To be clear: Fall­out 4 is a lot of fun, and I sus­pect if I did­n’t play Fall­out 3 as much as I did, I would have more good things to say about it. But this is now the fifth episod­ic install­ment of this uni­verse (at least; I’m only includ­ing New Vegas as it was also a very big title release) and it all feels a bit worn through.

The Fall­out uni­verse has enor­mous poten­tial for sto­ry telling. You got a glimpse of this poten­tial in the Oper­a­tion: Anchor­age expan­sion, where the play­er enters a VR sim­u­la­tion of a ground war against Chi­na played out in the Alaskan wilder­ness. Even this is played straight, as a sin­gle bat­tle you have to make your way through (and its dra­mat­ic pow­er is neutered con­sid­er­ably by estab­lish­ing up front that it is just a sim­u­la­tion). Fall­out 4 hint­ed at how great this could be by hav­ing the sto­ry begin with a char­ac­ter who is a retired sol­dier before the bombs fall, but then punt­ed by fast-foward­ing right to the exact same place where Fall­out 3 began: a fam­i­ly trau­ma in a vault where­by leav­ing for the world out­side is how the play­er learns about it.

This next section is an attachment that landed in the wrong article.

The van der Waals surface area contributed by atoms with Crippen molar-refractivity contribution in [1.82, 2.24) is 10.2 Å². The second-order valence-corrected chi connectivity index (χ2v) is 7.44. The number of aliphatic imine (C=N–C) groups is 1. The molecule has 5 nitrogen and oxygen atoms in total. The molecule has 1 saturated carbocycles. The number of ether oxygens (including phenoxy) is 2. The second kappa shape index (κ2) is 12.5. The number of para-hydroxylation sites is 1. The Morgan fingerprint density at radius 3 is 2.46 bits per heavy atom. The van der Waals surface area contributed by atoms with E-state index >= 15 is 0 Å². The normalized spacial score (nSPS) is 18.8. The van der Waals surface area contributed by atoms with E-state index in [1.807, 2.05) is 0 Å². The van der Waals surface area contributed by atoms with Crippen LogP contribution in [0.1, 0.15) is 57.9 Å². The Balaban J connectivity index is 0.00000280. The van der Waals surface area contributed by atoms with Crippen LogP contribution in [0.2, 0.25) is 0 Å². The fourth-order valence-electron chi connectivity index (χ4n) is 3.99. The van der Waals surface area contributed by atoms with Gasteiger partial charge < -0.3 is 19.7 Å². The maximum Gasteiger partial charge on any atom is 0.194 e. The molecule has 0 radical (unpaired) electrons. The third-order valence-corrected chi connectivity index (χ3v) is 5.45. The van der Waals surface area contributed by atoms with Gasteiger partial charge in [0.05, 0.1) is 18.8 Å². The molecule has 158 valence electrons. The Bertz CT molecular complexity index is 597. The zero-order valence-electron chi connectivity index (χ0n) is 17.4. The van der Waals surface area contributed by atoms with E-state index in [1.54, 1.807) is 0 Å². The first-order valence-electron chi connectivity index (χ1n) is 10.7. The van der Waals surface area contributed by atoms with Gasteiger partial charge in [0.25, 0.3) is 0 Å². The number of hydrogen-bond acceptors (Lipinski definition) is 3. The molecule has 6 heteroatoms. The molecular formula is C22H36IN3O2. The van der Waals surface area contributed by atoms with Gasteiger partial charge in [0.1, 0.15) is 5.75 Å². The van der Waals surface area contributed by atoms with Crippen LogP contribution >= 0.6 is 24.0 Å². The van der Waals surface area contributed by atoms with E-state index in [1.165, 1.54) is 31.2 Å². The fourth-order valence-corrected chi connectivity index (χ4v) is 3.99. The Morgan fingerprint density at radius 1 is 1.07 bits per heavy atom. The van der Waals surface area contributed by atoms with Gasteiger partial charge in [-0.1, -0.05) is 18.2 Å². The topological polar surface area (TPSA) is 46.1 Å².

But think about the sto­ry­telling (and gam­ing!) poten­tial for a long nar­ra­tive arc set in the war with the Chi­nese. Or bet­ter yet, intro­duce the play­er to the uni­verse by hav­ing him sur­vive the bombs, where he has to stave off the grow­ing anar­chy and bar­barism of the for­mer Unit­ed States and cre­ate her own set­tle­ments to try to achieve some form of nor­mal­cy.

Fall­out has ele­ments for this sort of thing every­where. The entire sub­plot about the Broth­er­hood of Steel, and how an alter­na­tive mil­i­tarist orga­ni­za­tion would spring up out of the ash­es of a nuclear holo­caust, is a great fod­der for a videogame nar­ra­tive: you play as the founder, and must win over adver­saries and gath­er allies while gain­ing areas of con­trol, set­ting the stage for expand­ing from south­ern Cal­i­for­nia (where Fall­out and Fall­out 2 were set) to the East Coast (where Fall­outs 3 and 4 are set).